St. Mark's Church

Constructed between 1931 and 1940 in Serbo-Byzantine style, next to an old church from 1835, which was swept away in 1941 bombing. The decoration of the church interior was abandoned due to the war, and it has been left unfinished. By general architectural conception, forms and polychromy of facades, this temple is most like the Gračanica monastery. At the south part is a sarcophagus with the remains of Czar Dušan, brought here from his endowment, the monastery of St. Michael the Archangel near Prizren. On the north side is the white marble crypt containing the remains of Patriarch German Đorić. One of the most valuable collections of Serbian XVIII and XIX-century icons is kept in this church.

Church of St. Vasilije of Ostrog

The most recently built Orthodox in Belgrade is at the same time the first church built on the territory of Novi Beograd since World War II. The construction started in 1996 and the church was consecrated in 2001. Relying on Christian tradition and on the outstanding accomplishments of the old Serbian builders, the architect Mihailo Mitrović has chosen shape of ancient Christian rotunda, accompanied with lower annexes and high bell-tower on the west side, as well as three-leafed altar apse on the east. This temple represents, by its composition, a solid and artistically homogenous whole, achieved by a modern construction procedure. It was built using donations of admirors of the deeds of St. Vasilije of Ostrog, the Miracle Worker.

Church of S t. Alexander Nevsky

This old church in Dorćol was built in 1877 and dedicated to St. Alexander Nevsky. It has served its purpose until 1891 when a decision was made to build a larger church. The project was designed by the architect Jelisaveta Načić, and the foundations were consecrated in 1912. World War I postponed the construction of the church, so it was not completed until 1928-1929, while the marble iconostasis (originally designed for the church at Oplenac) was a gift of King Aleksandar Karađorđević in 1930. The icons were painted in the same year at the artistic workshop of the Russian painter Boris Selyanko. In the choirs of the church, there are the monuments dedicated to the soldiers killed in the liberation wars (1876-1918) as well as the ones dedicated to the Russian czar Nicholas II and King Aleksandar I Karađorđević. Present wall compositions were painted in the secco technique by jeromonah Naum Andrić in 1970-1972.

St. Sava's Temple

The temple is located in the eastern part of Svetosavski Trg. The construction preparations have lasted for a very long time, ever since 1894. At the second open competition in 1926 the architectural design of the architect Bogdan Nestorović was selected, with later incorporation of several elements of the project of the architect Aleksandar Deroko. The consecration of the foundations was made by Patriarch Varnava on September 15, 1935, and when the works have moved ahead, Patriarch Gavrilo consecrated and placed the charter in the altar, next to the cornerstone on May 27, 1939. Further construction was interrupted by the German attack on Yugoslavia on April 6, 1941. It was not until the summer 1984 that the state permission was obtained to continue the construction works, so on April 30, 1985, the temple, desecrated by war and human negligence, was consecrated again by Patriarch German in the presence of all Serbian hierarchs, and the charter on continuing construction works in new historical circumstances was laid again. Branko Pešić, an architect and university professor was appointed protomaster of the construction. Although still under construction, this monumental temple represents an organic part of modern vivid image of Belgrade, being one of its main features.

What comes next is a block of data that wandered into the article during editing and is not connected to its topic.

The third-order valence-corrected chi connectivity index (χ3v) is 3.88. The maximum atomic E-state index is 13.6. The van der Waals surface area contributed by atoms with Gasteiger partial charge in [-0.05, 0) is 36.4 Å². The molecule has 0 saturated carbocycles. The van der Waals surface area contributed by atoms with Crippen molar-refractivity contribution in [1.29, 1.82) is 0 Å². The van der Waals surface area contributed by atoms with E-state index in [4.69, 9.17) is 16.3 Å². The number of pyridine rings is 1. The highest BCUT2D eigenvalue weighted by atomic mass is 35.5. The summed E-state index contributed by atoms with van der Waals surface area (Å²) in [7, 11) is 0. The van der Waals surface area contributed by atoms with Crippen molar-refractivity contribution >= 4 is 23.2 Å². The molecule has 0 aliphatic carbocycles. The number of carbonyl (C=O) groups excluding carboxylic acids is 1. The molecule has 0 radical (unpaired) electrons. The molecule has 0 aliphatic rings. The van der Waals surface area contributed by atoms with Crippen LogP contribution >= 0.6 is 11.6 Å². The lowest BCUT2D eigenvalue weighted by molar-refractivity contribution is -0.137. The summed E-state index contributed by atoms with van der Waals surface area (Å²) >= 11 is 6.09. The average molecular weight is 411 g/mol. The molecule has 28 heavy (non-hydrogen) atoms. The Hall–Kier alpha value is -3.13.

Church Of The Holy Mother Of God

It is located near north-east walls of Belgrade Fortress, under the Zindan gate. In the time of Despot Stefan Lazarević there was an old church of the same name, which was destroyed when the Turks conquered Belgrade in 1521. What is now the church, was a gunpowder storage in the XVIII century, and turned into a military church in 1867-1869. It was heavily damaged after World War I and renewed in 1925. The iconostasis has been made by Kosta Todorović, and the icons it bears were painted by monk Rafailo Momčilović. The wall paintings were made by a Russian artist Andrey Bitsenko.

Ascension Church

The church was built in 1863. The order for its construction was issued by Knez Mihailo Obrenović and Metropolitan Mihajlo, and the works were financed through donations of many Belgrade citizens. The project design was made by Pavle Stanišić and Jovan Ristić, the construction works performed by Josip Štok and Fernand Stevanov, and the contractor was Koča Z. Popović. The church was shaped in accordance with then prevailing romantism, following examples of the old Serbian monasteries, first of all the Ravanica monastery. The first icons were painted by Nikola Marković in 1864, but later, this task was assigned to the most famous painter of that time, Steva Todorović, who completed this enterprise in 1881. Also, the original wall paintings made by Nikola Marković have been replaced with new compositions made by Andrey Bitsenko in 1937. The church is rich in collections of icons, old books, articles of gold and other things from the XIX century.